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On the tarmac of St. Louis’ historic Lambert Field, the future of aircraft carrier aviation may be taking shape. Phantom Works, Boeing’s shadowy advanced prototyping group, has painted part of the tarmac to resemble the flight deck of a carrier. Over the past few months, the company been using this space at all hours of the day and night to test its latest military UAV: a prototype for the U.S. Navy’s MQ-25 “Stingray” program.
A video viewed by Aviation Week and labeled “competition sensitive” shows the huge drone taxiing around the runway during daylight hours on its own power. It stops, starts, moves forward and hooks into position behind the catapult, prepared for launch. But the long-wing aircraft has not yet flown; it is instead being used for carrier suitability trials, including a series of maneuvers to ensure the UAV can easily, reliably and safely move around the deck like any manned aviation platform.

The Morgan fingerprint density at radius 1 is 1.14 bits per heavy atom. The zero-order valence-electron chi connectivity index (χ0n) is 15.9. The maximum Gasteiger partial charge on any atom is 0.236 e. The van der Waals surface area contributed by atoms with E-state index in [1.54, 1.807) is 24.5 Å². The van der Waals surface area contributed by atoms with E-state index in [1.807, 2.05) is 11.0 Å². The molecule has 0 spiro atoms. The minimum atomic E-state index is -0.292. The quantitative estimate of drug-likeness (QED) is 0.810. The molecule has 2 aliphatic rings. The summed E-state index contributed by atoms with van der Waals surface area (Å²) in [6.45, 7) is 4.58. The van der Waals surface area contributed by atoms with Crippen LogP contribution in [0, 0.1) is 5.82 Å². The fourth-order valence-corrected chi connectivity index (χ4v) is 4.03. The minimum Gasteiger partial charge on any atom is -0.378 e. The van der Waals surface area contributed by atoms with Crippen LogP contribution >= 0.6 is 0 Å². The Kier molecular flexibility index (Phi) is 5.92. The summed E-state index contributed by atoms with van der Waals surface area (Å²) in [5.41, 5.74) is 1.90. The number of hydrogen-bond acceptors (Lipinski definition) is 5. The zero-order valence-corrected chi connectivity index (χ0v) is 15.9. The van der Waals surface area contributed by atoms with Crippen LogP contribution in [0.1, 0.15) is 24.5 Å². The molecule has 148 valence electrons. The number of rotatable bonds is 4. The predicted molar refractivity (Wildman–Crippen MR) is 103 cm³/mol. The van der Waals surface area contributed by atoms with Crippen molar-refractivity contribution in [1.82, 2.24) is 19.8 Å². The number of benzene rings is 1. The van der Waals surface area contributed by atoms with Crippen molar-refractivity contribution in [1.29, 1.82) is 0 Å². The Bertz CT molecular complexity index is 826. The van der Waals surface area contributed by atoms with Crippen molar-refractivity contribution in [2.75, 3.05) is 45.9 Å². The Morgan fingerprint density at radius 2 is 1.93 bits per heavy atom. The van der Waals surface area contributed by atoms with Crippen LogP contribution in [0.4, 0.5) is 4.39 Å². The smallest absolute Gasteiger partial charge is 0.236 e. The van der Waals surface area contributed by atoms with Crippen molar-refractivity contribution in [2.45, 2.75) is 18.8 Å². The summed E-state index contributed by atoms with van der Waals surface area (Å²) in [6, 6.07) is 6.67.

Exactly how the aircraft is directed around the deck is a company secret. We have agreed not to write about it, but one can guess that it will not involve traditional hand signals or wands. As part of the carrier suitability tests, Phantom Works also has been validating the UAV’s “spot factor” and ensuring that it can park anywhere a Boeing F/A-18 Super Hornet can, including the tightest spot of all, a slither of deck aft of elevator No. 4 called “the finger.”
The clean-sheet T-1 aircraft dates to October 2012, when Boeing completed the initial design review. It was quietly rolled out two years later and is now supporting Boeing’s concept refinement and deck-handling demonstration work for the Navy, while also building up to first flight. Gaddis will not say exactly when the aircraft is due to fly, but it will likely happen sometime after the contract award in August.